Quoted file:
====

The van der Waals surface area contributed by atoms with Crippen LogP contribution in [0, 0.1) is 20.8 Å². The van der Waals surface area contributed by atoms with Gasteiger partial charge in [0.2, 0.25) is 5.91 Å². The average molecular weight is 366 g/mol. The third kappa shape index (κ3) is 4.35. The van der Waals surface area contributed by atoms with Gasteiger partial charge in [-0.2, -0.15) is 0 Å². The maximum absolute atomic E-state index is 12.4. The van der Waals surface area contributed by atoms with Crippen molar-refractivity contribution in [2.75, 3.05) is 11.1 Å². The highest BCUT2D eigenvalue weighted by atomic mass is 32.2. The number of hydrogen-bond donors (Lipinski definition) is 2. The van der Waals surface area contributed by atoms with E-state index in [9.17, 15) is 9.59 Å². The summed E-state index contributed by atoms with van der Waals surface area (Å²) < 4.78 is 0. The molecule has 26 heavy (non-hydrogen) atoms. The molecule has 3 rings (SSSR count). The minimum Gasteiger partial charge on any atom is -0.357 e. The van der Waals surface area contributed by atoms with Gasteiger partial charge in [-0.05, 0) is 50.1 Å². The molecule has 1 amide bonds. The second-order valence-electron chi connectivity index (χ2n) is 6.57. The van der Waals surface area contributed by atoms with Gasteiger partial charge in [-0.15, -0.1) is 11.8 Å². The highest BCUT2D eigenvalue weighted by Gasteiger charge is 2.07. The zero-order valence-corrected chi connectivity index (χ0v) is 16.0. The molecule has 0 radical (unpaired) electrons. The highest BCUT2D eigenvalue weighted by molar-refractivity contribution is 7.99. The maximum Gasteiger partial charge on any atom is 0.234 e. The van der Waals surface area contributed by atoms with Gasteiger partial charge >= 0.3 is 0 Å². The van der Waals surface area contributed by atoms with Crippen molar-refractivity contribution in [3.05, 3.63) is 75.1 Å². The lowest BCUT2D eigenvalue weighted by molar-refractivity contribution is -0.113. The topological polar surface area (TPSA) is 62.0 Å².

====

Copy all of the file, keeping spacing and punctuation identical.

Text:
The van der Waals surface area contributed by atoms with Crippen LogP contribution in [0, 0.1) is 20.8 Å². The van der Waals surface area contributed by atoms with Gasteiger partial charge in [0.2, 0.25) is 5.91 Å². The average molecular weight is 366 g/mol. The third kappa shape index (κ3) is 4.35. The van der Waals surface area contributed by atoms with Gasteiger partial charge in [-0.2, -0.15) is 0 Å². The maximum absolute atomic E-state index is 12.4. The van der Waals surface area contributed by atoms with Crippen molar-refractivity contribution in [2.75, 3.05) is 11.1 Å². The highest BCUT2D eigenvalue weighted by atomic mass is 32.2. The number of hydrogen-bond donors (Lipinski definition) is 2. The van der Waals surface area contributed by atoms with E-state index in [9.17, 15) is 9.59 Å². The summed E-state index contributed by atoms with van der Waals surface area (Å²) < 4.78 is 0. The molecule has 26 heavy (non-hydrogen) atoms. The molecule has 3 rings (SSSR count). The minimum Gasteiger partial charge on any atom is -0.357 e. The van der Waals surface area contributed by atoms with Gasteiger partial charge in [-0.05, 0) is 50.1 Å². The molecule has 1 amide bonds. The second-order valence-electron chi connectivity index (χ2n) is 6.57. The van der Waals surface area contributed by atoms with Gasteiger partial charge in [-0.15, -0.1) is 11.8 Å². The highest BCUT2D eigenvalue weighted by Gasteiger charge is 2.07. The zero-order valence-corrected chi connectivity index (χ0v) is 16.0. The molecule has 0 radical (unpaired) electrons. The highest BCUT2D eigenvalue weighted by molar-refractivity contribution is 7.99. The maximum Gasteiger partial charge on any atom is 0.234 e. The van der Waals surface area contributed by atoms with Gasteiger partial charge >= 0.3 is 0 Å². The van der Waals surface area contributed by atoms with Crippen molar-refractivity contribution in [3.05, 3.63) is 75.1 Å². The lowest BCUT2D eigenvalue weighted by molar-refractivity contribution is -0.113. The topological polar surface area (TPSA) is 62.0 Å².